Credit card balances extend their slide

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Credit card balances fell again in September, extending the string of declines to a fourth straight month, according to the Federal Reserve's monthly G.19 report on consumer credit.

Revolving debt -- which mainly consists of credit card balances -- fell at an annual pace of 2.9 percent in September, on a seasonally adjusted basis. That compares to a 1.2 percent fall in August and 2.6 percent in July.  Balances had not fallen for more than two months in a row since early 2011, which marked the end of a two-year nosedive.

"I think it's twofold," said Mesirow Financial Economist David Nice. "It's individuals having an unwillingness to take on revolving debt, and the lenders being reluctant" to extend credit.

It's true that consumers don't get all the credit for keeping a lid on card balances. The latest survey of senior loan officers by the Federal Reserve found that bankers continue to be cool toward applicants for new cards.

Taking a broader look at consumers' short-term debt, obligations rose overall in September at a 5.4 percent annual pace to a total of $3.1 trillion, of which $847 billion was revolving debt. The Fed's measure of consumer debt includes installment loans such as auto loans, plus student loans and revolving debt. Debt secured by real estate is excluded. Revolving debt's share of all short-term consumer debt, at about 28 percent, is at its lowest level since 1990.

The lower balances on cards came during a fraught period that left consumer confidence shaken.  In September, the federal government was rolling toward its highly anticipated shutdown on Oct. 1, and a possible crisis over the nation's debt ceiling after that.

Now we know how that story ends, and it wasn't the apocalyptic drama that many feared. Federal workers returned to their desks after a two-week furlough and a last-minute deal averted a default by the U.S. Treasury. However, uncertainty about the government's ability to pay its bills was widespread -- and it could still throw a chill into economic activity during the fall and winter, economists say, as another deadline to raise the debt ceiling looms in January.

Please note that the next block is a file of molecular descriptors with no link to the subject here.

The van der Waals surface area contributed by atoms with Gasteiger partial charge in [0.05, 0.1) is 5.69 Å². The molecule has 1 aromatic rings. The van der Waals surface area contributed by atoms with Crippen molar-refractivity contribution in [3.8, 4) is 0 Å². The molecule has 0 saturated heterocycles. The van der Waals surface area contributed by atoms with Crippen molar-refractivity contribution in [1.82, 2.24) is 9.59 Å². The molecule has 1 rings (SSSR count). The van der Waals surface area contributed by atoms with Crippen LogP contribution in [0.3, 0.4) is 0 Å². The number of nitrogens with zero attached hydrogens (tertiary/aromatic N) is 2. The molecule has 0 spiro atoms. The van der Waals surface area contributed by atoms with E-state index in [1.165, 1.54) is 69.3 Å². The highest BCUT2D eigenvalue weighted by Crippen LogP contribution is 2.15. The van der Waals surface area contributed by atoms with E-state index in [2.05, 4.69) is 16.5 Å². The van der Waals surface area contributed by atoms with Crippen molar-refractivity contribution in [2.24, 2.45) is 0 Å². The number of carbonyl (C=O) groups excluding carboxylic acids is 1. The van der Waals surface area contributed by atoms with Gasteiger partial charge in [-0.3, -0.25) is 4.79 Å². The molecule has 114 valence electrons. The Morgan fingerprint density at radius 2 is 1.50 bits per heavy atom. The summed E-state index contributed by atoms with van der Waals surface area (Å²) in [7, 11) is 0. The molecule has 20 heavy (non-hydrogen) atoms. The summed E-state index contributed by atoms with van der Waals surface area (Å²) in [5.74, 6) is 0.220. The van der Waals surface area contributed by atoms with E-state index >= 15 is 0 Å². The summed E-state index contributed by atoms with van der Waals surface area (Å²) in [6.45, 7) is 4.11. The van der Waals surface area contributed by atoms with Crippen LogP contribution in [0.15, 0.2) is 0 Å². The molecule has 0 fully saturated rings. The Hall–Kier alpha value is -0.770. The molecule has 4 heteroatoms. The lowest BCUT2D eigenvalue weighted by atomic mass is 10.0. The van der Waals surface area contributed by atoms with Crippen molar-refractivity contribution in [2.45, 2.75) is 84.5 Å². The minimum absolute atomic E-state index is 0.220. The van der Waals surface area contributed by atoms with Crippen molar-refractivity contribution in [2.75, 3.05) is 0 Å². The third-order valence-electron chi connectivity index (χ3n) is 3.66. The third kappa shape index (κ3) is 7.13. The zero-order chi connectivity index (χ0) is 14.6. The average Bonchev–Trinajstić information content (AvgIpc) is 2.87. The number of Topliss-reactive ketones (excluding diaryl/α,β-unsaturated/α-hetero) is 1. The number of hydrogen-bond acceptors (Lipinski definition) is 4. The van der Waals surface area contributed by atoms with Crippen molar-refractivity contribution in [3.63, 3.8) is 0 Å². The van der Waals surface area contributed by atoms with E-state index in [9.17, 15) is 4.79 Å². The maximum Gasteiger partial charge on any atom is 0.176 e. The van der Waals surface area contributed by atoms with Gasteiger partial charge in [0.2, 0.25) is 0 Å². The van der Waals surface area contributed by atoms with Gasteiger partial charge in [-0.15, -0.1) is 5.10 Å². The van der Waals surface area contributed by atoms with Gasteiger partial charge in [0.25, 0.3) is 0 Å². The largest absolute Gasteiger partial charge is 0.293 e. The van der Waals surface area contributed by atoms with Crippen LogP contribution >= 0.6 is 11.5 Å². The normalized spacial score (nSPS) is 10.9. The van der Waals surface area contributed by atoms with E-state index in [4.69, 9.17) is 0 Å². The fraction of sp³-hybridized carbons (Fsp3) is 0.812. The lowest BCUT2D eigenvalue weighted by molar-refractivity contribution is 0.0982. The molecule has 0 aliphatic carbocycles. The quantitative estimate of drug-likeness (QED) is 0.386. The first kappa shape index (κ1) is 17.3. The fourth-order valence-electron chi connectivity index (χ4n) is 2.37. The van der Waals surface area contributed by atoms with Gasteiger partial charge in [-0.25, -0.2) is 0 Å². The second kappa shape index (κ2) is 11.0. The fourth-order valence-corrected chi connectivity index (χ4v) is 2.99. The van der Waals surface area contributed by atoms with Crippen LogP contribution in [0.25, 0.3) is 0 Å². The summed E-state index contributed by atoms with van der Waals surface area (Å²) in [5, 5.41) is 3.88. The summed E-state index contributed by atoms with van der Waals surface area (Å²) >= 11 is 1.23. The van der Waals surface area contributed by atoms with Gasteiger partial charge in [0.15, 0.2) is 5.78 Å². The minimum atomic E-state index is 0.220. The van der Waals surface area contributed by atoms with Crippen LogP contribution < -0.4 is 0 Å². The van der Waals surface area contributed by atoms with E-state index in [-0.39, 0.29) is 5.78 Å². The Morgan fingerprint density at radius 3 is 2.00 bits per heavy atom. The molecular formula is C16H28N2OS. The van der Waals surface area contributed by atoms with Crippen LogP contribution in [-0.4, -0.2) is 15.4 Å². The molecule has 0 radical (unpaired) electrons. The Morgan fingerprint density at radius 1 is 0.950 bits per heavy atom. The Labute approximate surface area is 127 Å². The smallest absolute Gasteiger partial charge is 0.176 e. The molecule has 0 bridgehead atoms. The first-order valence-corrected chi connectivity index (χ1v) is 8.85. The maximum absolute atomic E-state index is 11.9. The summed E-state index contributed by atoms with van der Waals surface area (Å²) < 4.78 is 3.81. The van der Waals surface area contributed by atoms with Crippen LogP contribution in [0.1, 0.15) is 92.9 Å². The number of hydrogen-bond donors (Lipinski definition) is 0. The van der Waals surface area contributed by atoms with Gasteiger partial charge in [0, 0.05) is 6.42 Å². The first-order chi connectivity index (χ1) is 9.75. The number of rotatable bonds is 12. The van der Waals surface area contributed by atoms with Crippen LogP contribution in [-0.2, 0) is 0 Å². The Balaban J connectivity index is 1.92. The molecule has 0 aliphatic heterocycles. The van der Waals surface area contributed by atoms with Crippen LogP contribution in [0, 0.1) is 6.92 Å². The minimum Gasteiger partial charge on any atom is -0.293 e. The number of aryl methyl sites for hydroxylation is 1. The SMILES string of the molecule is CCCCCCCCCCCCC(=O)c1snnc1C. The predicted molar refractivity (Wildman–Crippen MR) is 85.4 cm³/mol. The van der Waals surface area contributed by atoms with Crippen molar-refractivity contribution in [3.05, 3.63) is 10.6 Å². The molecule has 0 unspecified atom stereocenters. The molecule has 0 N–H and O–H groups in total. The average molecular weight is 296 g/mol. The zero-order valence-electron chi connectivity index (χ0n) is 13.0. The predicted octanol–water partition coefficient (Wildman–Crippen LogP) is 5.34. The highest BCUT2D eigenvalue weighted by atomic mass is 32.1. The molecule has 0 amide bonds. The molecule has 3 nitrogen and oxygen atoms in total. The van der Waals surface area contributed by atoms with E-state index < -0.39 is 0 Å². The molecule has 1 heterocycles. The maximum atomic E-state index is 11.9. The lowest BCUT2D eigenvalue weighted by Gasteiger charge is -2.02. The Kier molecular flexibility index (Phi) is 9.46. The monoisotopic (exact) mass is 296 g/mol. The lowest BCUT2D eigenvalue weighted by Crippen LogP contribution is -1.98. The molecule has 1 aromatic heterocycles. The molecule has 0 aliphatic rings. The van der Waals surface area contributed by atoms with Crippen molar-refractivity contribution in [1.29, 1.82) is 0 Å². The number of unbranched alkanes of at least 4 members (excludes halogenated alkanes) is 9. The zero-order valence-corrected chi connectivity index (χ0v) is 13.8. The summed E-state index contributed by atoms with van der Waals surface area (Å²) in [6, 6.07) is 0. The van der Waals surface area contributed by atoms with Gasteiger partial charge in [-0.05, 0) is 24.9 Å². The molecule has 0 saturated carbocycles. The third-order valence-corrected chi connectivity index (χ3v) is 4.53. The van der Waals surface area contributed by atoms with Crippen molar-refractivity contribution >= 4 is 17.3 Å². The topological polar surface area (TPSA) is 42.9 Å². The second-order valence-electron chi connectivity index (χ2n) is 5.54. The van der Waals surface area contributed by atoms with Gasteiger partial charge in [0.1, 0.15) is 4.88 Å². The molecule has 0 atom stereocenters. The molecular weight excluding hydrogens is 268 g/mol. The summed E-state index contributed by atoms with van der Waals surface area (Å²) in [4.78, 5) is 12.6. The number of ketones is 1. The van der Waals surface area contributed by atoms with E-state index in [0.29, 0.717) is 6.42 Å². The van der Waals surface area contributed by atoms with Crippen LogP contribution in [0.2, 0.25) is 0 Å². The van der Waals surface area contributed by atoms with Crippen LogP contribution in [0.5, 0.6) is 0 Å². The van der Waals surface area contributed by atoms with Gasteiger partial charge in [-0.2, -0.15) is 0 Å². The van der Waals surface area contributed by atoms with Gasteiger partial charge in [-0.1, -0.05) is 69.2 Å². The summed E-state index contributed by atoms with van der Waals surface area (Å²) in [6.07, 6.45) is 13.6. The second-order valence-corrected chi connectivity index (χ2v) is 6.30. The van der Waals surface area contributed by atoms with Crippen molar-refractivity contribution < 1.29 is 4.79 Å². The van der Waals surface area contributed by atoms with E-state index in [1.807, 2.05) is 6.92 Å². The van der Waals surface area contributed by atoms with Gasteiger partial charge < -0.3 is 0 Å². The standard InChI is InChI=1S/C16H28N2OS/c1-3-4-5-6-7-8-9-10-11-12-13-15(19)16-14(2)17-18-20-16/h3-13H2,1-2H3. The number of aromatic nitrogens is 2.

The outcome of the shutdown "was largely expected, but does not remove the specter of political uncertainty," TD Economics Chief Economist Craig Alexander said in an analysis. "Politicians are likely to again be mired in similar negotiations in just a few weeks."

Retail sales seemed to be crimped in September, falling slightly from August, although they still managed to come in 3 percent higher than September of 2012, according to the Census Bureau.

A fresh look at economic growth
The Fed's look at consumers' appetite for debt was announced the same day as a good news/bad news picture of economic growth in the third quarter. The government's initial estimate said the economy grew at a 2.8 percent annual rate in the July-September period, beating  analysts' expectations of 2 percent GDP growth. But consumer demand was not a big driver, as the improvement came from a buildup in inventories. "Spending on household services was basically flat, which held down growth in overall consumer spending," Regions Bank Chief Economist Richard Moody said in a research note. Unemployment figures for October will follow on Friday, and many analysts are expecting an uptick in September's 7.2 percent jobless rate as a result of the federal government shutdown.

Credit card balances, now at about 82 percent of their $1 trillion-plus peak five years ago, may have found a new equilibrium, after being trimmed by the recession and nearly 5 million consumer bankruptcies since the end of 2009.

Sluggish card use is not spread evenly across the sector, however. Store-branded credit cards are outpacing general purpose cards, according to a recent analysis by the credit bureau Equifax.

"Nationwide, new account opening for retail credit cards has rebounded from the recession much more so than bank cards," according to an Equifax news release . Comparing the third quarter to the year-earlier period, Equifax said that debt on retail cards grew about 7 percent, while general purpose cards added less than half of 1 percent to their balances.

"Consumers may be opting for retail credit cards because of the promotions, discounts and other perks they get at the register," Equifax Personal Solutions President Trey Loughran said in the news release. Store cards are the primary vehicle for breaks such as interest-free financing deals. "Other consumers are likely compartmentalizing their purchases -- opening retail accounts to pay for larger purchases over time and using their bank cards for everyday purchases like gas and groceries to be paid in full each month."



The views and opinions expressed herein are the views and opinions of the author and do not necessarily reflect those of The NASDAQ OMX Group, Inc.



This article appears in: Personal Finance , Credit and Debt

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